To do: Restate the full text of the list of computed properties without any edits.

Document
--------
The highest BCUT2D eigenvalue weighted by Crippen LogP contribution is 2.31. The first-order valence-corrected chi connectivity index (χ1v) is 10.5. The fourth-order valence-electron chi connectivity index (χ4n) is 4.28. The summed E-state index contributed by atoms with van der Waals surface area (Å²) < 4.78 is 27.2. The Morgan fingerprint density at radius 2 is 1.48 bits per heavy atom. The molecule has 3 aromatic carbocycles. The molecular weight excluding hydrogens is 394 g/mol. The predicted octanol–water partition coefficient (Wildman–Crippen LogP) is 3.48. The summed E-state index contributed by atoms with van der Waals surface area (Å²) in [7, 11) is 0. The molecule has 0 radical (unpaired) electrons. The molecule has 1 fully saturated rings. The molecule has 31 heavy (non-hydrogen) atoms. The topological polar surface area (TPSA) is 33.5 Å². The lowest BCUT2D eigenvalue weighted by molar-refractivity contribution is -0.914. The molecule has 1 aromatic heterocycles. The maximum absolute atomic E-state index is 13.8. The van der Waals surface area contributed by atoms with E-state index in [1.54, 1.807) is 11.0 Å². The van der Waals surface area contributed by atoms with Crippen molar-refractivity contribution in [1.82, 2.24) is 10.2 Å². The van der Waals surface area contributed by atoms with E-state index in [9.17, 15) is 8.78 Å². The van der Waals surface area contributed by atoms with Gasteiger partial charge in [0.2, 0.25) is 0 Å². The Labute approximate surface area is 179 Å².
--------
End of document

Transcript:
The highest BCUT2D eigenvalue weighted by Crippen LogP contribution is 2.31. The first-order valence-corrected chi connectivity index (χ1v) is 10.5. The fourth-order valence-electron chi connectivity index (χ4n) is 4.28. The summed E-state index contributed by atoms with van der Waals surface area (Å²) < 4.78 is 27.2. The Morgan fingerprint density at radius 2 is 1.48 bits per heavy atom. The molecule has 3 aromatic carbocycles. The molecular weight excluding hydrogens is 394 g/mol. The predicted octanol–water partition coefficient (Wildman–Crippen LogP) is 3.48. The summed E-state index contributed by atoms with van der Waals surface area (Å²) in [7, 11) is 0. The molecule has 0 radical (unpaired) electrons. The molecule has 1 fully saturated rings. The molecule has 31 heavy (non-hydrogen) atoms. The topological polar surface area (TPSA) is 33.5 Å². The lowest BCUT2D eigenvalue weighted by molar-refractivity contribution is -0.914. The molecule has 1 aromatic heterocycles. The maximum absolute atomic E-state index is 13.8. The van der Waals surface area contributed by atoms with E-state index in [1.54, 1.807) is 11.0 Å². The van der Waals surface area contributed by atoms with Crippen molar-refractivity contribution in [1.82, 2.24) is 10.2 Å². The van der Waals surface area contributed by atoms with E-state index in [9.17, 15) is 8.78 Å². The van der Waals surface area contributed by atoms with Gasteiger partial charge in [0.2, 0.25) is 0 Å². The Labute approximate surface area is 179 Å².